Perhaps most importantly, very few Republicans (14%) or Democrats (11%) are willing to say that Swallow did nothing unethical. While some voters haven’t quite made up their minds yet, most voters (whether Republican or Democrat) don’t like what they’re hearing so far.
This analysis was performed by Zach Smith, a student research fellow at BYU’s Center for the Study of Elections and Democracy (like us on Facebook), in collaboration with CSED faculty. The writing is mostly his. Inquiries about this research should come to Quin Monson, Chris Karpowitz, or Kelly Patterson.
In a democratic society, political officials normally care what the public thinks about them. This becomes even more important when a scandal envelops them. However, scandals can have different effects depending on the type of scandal, how the scandal gets covered, and on the dispositions the public brings to the scandal.
So far in this affair, it appears that the newly-elected Attorney General is without any defenders of his own. And consistent with other trends in public opinion and scandals, there is a partisan dimension. These conclusions come from data collected by Key Research in cooperation with BYU’s Center for the Study of Elections and Democracy (CSED) during January 2013. The sample for the survey was taken from the file of registered voters and has 500 respondents.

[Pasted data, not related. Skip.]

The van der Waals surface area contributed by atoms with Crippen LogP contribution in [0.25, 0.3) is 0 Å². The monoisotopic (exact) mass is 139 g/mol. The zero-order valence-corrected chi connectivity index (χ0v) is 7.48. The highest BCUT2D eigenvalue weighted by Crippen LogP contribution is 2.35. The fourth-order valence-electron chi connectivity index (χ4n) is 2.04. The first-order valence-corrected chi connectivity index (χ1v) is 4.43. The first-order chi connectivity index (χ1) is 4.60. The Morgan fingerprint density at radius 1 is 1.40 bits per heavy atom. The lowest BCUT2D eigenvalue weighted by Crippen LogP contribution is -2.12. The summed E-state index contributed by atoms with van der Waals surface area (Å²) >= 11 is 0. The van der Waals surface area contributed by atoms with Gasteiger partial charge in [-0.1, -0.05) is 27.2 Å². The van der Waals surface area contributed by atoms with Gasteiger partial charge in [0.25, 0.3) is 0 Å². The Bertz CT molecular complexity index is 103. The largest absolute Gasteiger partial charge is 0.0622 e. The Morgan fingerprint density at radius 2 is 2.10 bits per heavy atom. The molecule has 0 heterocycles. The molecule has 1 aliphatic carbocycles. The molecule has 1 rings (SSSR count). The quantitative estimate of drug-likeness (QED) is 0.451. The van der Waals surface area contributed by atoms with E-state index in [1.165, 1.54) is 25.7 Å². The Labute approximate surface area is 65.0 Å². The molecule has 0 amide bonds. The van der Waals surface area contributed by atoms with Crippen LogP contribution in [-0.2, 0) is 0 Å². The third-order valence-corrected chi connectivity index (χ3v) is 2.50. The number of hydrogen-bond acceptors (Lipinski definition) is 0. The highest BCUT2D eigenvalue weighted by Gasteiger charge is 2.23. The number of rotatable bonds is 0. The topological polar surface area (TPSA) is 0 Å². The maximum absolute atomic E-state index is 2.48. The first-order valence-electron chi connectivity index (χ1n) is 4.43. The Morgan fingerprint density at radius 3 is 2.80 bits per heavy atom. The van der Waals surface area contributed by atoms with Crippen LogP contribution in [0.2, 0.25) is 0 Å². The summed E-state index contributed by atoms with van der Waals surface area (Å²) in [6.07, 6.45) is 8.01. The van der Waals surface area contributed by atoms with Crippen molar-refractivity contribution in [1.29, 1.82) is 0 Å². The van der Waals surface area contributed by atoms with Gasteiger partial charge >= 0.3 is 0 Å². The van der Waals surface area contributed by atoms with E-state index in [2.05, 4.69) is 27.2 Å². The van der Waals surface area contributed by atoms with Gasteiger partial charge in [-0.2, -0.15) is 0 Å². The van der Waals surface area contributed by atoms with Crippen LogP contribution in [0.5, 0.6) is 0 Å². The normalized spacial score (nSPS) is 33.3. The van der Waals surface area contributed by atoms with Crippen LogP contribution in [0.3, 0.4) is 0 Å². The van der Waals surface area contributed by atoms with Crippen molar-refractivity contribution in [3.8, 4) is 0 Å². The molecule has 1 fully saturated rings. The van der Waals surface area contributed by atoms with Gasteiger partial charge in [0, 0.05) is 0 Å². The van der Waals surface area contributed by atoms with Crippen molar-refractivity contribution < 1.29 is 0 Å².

Because attitudes for those who have some information about a potential scandal are better able to offer an opinion about the accusations than those who are unaware, respondents were first asked, “Have you heard, read or seen anything recently about accusations involving Attorney General John Swallow?” Sixty-six percent of the voters in the survey responded affirmatively. This relatively high proportion should not be too surprising because the sample is of registered voters with a higher probability of voting and voters typically pay more attention to politics. As likely voters, they are also the kind of people to which politicians are typically more likely to pay attention.
Only those who reported having heard something about the accusations were then asked if they felt the Attorney General had done something illegal, unethical, or neither. While only 17% said that he did something illegal, 41% said he did something unethical, but not illegal. Only 14% of this group who knew something about the scandal said he did not do anything unethical. The remaining 28% said they were unsure about the ethics or legality of the situation.
A closer look shows that party identification readily changes how voters perceive the accusations. Democrats readily accuse him, while Republicans are more hesitant. About 29% of Democrats say Swallow did something illegal while only 13% of Republicans agree. However, both Democrats (47%) and Republicans (40%) agree that he did something unethical. Even more interesting is that a third of Republicans remain unsure about the accusations. Perhaps most importantly, very few Republicans (14%) or Democrats (11%) are willing to say that Swallow did nothing unethical. While some voters haven’t quite made up their minds yet, most voters (whether Republican or Democrat) don’t like what they’re hearing so far.